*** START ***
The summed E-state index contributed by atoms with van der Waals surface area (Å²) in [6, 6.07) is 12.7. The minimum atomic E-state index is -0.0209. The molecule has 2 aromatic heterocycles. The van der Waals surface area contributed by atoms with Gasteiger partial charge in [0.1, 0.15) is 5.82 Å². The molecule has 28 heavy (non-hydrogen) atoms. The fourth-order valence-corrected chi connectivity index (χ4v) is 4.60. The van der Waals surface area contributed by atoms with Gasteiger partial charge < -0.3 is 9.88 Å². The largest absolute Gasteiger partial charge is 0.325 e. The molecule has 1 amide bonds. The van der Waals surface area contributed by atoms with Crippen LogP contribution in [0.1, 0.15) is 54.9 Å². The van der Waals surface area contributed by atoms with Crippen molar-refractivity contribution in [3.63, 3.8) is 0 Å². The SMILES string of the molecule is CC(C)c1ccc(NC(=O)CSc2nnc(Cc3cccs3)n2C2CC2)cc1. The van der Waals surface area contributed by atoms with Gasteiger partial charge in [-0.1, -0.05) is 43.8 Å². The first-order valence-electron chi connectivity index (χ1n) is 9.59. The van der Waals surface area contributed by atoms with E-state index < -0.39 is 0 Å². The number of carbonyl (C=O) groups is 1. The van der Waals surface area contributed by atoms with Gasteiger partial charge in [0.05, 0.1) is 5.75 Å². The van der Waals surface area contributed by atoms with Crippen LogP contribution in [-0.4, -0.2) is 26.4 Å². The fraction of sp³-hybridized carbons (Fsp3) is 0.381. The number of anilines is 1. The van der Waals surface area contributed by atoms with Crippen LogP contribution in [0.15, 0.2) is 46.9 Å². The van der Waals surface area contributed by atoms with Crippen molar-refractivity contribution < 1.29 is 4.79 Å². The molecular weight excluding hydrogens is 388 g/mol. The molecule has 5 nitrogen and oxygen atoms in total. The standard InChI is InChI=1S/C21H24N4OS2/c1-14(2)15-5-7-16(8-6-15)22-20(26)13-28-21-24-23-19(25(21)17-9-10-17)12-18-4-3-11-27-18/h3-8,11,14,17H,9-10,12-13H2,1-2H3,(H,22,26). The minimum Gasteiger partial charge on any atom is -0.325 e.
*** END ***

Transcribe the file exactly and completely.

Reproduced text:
The summed E-state index contributed by atoms with van der Waals surface area (Å²) in [6, 6.07) is 12.7. The minimum atomic E-state index is -0.0209. The molecule has 2 aromatic heterocycles. The van der Waals surface area contributed by atoms with Gasteiger partial charge in [0.1, 0.15) is 5.82 Å². The molecule has 28 heavy (non-hydrogen) atoms. The fourth-order valence-corrected chi connectivity index (χ4v) is 4.60. The van der Waals surface area contributed by atoms with Gasteiger partial charge < -0.3 is 9.88 Å². The largest absolute Gasteiger partial charge is 0.325 e. The molecule has 1 amide bonds. The van der Waals surface area contributed by atoms with Crippen LogP contribution in [0.1, 0.15) is 54.9 Å². The van der Waals surface area contributed by atoms with Crippen molar-refractivity contribution in [3.63, 3.8) is 0 Å². The SMILES string of the molecule is CC(C)c1ccc(NC(=O)CSc2nnc(Cc3cccs3)n2C2CC2)cc1. The van der Waals surface area contributed by atoms with Gasteiger partial charge in [-0.1, -0.05) is 43.8 Å². The first-order valence-electron chi connectivity index (χ1n) is 9.59. The van der Waals surface area contributed by atoms with E-state index < -0.39 is 0 Å². The number of carbonyl (C=O) groups is 1. The van der Waals surface area contributed by atoms with Gasteiger partial charge in [0.05, 0.1) is 5.75 Å². The van der Waals surface area contributed by atoms with Crippen LogP contribution in [-0.4, -0.2) is 26.4 Å². The fraction of sp³-hybridized carbons (Fsp3) is 0.381. The number of anilines is 1. The van der Waals surface area contributed by atoms with Crippen LogP contribution in [0.15, 0.2) is 46.9 Å². The van der Waals surface area contributed by atoms with Crippen molar-refractivity contribution < 1.29 is 4.79 Å². The molecular weight excluding hydrogens is 388 g/mol. The molecule has 5 nitrogen and oxygen atoms in total. The standard InChI is InChI=1S/C21H24N4OS2/c1-14(2)15-5-7-16(8-6-15)22-20(26)13-28-21-24-23-19(25(21)17-9-10-17)12-18-4-3-11-27-18/h3-8,11,14,17H,9-10,12-13H2,1-2H3,(H,22,26). The minimum Gasteiger partial charge on any atom is -0.325 e.